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Wednesday, March 2, 2011
Pakistan's president in Japan
Pakistani President Asif Ali Zardari visited Japan from Feb. 21 to Feb. 23, and he and Prime Minister Naoto Kan issued a joint statement on bilateral comprehensive partnership. In their meeting, Mr. Kan stressed that the role Pakistan is playing to stabilize Afghanistan is very important.
It is believed that many al-Qaida and Taliban elements exist on the Pakistan side of the border shared with Afghanistan. Stabilization of the security situation and building of a strong economic foundation in Pakistan is indispensable not only for Pakistan's sustainable economic development but also for stabilization of Afghanistan. Since Pakistan possesses nuclear weapons, its stabilization and peaceful development are essential in ensuring stabilization of the whole South Asia.
Japan has pushed a plan to provide up to $1 billion in two years from 2009 to Pakistan to help it strengthen its security measures and carry out economic reform. Mr. Kan told Mr. Zardari that Japan will also provide loans of some ¥15 billion to repair agricultural roads in Pakistan as part of its assistance to Pakistan's recovery efforts following last year's devastating floods. Mr. Zardari called for more Japanese investment in his country, saying that deepening of economic ties between the two countries will contribute to regional stabilization. He and Mr. Kan agreed to review measures to strengthen such ties.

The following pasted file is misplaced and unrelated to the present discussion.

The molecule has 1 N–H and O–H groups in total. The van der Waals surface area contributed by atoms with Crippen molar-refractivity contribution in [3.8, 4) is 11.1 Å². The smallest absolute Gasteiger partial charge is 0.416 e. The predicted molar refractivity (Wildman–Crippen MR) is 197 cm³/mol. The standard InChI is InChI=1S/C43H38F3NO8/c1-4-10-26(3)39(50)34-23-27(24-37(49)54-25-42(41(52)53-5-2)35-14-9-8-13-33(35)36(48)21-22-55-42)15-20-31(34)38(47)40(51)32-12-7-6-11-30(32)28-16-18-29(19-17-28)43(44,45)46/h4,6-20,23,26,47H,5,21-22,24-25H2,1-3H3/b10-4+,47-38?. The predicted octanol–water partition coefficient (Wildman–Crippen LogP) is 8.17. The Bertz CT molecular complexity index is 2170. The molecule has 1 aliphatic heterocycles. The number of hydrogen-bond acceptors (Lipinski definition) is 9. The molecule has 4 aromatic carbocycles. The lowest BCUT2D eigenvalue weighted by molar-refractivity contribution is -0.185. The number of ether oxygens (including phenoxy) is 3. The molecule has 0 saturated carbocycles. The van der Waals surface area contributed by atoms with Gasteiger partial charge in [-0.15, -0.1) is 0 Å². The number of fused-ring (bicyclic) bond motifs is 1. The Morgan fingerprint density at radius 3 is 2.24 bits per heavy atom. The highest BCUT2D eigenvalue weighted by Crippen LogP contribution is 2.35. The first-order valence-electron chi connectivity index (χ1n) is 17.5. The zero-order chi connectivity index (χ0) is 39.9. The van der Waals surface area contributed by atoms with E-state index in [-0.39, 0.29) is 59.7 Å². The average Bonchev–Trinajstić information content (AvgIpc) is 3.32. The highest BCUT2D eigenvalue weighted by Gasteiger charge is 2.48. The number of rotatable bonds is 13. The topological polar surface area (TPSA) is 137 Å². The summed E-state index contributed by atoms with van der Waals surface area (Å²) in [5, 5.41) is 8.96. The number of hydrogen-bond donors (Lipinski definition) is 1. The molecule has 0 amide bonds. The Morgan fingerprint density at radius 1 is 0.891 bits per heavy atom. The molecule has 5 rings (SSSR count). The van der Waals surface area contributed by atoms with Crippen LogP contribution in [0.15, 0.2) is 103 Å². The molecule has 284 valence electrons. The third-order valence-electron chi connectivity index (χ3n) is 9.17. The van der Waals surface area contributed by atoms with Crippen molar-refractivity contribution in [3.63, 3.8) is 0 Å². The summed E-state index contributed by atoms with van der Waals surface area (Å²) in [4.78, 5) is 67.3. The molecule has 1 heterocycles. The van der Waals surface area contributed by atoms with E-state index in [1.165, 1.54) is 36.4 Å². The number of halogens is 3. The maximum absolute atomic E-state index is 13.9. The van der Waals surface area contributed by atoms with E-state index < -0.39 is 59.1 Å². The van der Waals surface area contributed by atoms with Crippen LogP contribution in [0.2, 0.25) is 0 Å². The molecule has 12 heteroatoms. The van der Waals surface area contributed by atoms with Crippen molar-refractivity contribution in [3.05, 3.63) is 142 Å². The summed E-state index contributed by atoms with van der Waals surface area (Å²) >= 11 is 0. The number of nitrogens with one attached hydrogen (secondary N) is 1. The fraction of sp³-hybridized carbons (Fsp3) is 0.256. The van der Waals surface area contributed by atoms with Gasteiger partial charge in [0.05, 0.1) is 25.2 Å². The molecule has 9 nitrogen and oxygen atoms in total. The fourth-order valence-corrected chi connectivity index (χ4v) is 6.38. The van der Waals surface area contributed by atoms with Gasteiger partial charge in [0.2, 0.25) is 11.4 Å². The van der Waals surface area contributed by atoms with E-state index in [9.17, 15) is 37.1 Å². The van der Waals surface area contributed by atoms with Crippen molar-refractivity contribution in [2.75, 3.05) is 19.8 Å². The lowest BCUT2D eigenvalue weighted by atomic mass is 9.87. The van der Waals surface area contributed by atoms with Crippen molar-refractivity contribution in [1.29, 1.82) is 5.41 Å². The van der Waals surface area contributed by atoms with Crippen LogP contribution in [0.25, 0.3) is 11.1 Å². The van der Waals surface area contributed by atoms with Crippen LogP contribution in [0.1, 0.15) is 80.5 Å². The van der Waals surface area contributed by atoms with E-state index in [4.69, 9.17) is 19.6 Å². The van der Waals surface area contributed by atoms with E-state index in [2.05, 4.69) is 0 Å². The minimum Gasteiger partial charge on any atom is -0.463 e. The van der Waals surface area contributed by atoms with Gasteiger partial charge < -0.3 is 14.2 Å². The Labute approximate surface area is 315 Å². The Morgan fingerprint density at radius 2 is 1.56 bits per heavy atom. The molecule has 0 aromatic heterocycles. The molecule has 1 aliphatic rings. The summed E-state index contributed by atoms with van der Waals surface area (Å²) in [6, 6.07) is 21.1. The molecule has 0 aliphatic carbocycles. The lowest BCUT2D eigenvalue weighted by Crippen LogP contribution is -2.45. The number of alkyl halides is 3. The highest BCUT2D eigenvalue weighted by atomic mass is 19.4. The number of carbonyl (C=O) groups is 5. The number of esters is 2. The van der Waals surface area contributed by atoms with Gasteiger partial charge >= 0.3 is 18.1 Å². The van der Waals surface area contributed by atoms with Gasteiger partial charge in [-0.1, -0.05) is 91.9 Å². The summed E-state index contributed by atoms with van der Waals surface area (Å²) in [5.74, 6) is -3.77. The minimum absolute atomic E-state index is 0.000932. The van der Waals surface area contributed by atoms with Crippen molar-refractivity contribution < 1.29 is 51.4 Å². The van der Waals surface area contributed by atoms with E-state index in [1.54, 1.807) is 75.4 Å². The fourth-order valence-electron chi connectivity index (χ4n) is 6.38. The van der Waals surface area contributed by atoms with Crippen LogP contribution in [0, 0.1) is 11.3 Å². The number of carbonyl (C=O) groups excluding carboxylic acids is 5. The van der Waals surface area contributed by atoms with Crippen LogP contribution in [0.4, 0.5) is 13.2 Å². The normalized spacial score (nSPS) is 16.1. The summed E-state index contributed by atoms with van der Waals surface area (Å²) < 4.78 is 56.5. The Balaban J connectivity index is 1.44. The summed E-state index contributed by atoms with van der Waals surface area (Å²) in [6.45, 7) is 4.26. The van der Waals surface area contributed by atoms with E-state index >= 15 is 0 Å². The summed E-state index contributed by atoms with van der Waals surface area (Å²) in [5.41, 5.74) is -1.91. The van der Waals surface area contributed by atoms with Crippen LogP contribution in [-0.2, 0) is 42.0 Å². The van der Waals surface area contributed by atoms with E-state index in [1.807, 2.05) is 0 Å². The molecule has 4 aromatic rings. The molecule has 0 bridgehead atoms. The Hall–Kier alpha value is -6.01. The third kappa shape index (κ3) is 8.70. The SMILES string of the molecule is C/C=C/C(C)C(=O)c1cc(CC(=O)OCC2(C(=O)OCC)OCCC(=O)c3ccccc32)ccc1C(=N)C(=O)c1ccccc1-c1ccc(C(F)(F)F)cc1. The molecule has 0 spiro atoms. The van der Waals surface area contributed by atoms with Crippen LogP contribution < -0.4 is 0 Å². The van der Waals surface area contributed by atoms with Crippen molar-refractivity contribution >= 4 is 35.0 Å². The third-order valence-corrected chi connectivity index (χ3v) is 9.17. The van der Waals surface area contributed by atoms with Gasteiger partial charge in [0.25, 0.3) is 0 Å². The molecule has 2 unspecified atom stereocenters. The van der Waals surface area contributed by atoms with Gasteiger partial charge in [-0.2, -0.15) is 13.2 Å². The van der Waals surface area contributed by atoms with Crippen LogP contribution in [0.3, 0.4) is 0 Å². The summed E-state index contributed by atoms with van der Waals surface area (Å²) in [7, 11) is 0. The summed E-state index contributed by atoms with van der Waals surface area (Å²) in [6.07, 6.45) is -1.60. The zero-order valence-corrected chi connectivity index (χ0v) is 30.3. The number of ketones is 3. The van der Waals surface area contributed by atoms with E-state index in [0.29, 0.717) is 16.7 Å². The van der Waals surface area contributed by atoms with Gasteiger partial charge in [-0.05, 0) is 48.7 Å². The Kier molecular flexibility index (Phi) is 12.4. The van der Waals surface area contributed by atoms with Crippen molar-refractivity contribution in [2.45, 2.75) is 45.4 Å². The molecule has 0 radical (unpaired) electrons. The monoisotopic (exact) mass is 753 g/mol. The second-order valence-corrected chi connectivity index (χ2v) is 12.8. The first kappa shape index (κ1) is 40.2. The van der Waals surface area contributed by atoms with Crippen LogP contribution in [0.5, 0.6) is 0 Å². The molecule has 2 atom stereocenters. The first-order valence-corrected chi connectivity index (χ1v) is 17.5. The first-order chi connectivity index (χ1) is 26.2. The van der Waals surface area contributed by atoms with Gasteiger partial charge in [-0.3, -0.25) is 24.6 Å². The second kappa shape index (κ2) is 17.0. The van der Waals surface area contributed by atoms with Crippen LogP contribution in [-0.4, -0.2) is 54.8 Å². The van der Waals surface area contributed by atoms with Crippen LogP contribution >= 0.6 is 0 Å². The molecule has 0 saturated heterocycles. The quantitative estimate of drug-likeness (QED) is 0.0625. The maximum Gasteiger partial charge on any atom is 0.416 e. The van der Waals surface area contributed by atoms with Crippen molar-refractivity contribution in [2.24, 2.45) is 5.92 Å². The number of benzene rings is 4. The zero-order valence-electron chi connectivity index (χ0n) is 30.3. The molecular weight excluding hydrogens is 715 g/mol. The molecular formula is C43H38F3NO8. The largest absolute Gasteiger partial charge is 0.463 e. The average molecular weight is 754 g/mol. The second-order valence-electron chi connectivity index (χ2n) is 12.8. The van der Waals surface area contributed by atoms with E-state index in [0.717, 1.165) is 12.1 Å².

Mr. Kan stated Japan's position on North Korea's nuclear programs, missile development and abduction of Japanese nationals. He especially expressed "grave concern" over the North's uranium enrichment program. Mr. Zardari supported the idea of a denuclearized Korean Peninsula. But at home Pakistan has doubled its nuclear arsenal in the past few years, according to U.S. intelligence estimates. Before visiting Japan, Mr. Zardari expressed hope that Japan will extend civilian nuclear assistance to his country as in the case of India. But such assistance seems unlikely unless Pakistan makes strong commitment to international nuclear-nonproliferation efforts and makes its control of its own nuclear weapons and technologies credible.